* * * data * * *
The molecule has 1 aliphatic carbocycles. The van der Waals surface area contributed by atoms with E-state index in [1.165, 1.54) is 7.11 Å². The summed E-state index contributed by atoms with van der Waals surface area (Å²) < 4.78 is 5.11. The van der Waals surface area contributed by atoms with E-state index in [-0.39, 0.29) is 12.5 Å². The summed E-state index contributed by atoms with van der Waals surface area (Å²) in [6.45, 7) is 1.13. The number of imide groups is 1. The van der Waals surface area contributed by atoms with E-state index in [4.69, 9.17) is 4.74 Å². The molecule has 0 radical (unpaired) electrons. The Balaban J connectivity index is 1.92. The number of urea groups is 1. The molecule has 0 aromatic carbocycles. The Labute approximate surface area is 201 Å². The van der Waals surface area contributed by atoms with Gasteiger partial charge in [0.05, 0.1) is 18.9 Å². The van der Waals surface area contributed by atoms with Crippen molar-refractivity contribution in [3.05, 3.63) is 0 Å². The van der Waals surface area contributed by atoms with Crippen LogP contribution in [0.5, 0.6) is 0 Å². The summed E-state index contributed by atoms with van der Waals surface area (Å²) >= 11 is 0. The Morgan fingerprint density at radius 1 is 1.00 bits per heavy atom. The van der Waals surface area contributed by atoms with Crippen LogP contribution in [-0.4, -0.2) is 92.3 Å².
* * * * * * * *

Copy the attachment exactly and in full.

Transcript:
The molecule has 1 aliphatic carbocycles. The van der Waals surface area contributed by atoms with E-state index in [1.165, 1.54) is 7.11 Å². The summed E-state index contributed by atoms with van der Waals surface area (Å²) < 4.78 is 5.11. The van der Waals surface area contributed by atoms with E-state index in [-0.39, 0.29) is 12.5 Å². The summed E-state index contributed by atoms with van der Waals surface area (Å²) in [6.45, 7) is 1.13. The number of imide groups is 1. The van der Waals surface area contributed by atoms with E-state index in [4.69, 9.17) is 4.74 Å². The molecule has 0 radical (unpaired) electrons. The Balaban J connectivity index is 1.92. The number of urea groups is 1. The molecule has 0 aromatic carbocycles. The Labute approximate surface area is 201 Å². The van der Waals surface area contributed by atoms with Gasteiger partial charge in [0.05, 0.1) is 18.9 Å². The van der Waals surface area contributed by atoms with Crippen molar-refractivity contribution in [3.05, 3.63) is 0 Å². The van der Waals surface area contributed by atoms with Crippen LogP contribution in [0.5, 0.6) is 0 Å². The summed E-state index contributed by atoms with van der Waals surface area (Å²) >= 11 is 0. The Morgan fingerprint density at radius 1 is 1.00 bits per heavy atom. The van der Waals surface area contributed by atoms with Crippen LogP contribution in [-0.4, -0.2) is 92.3 Å².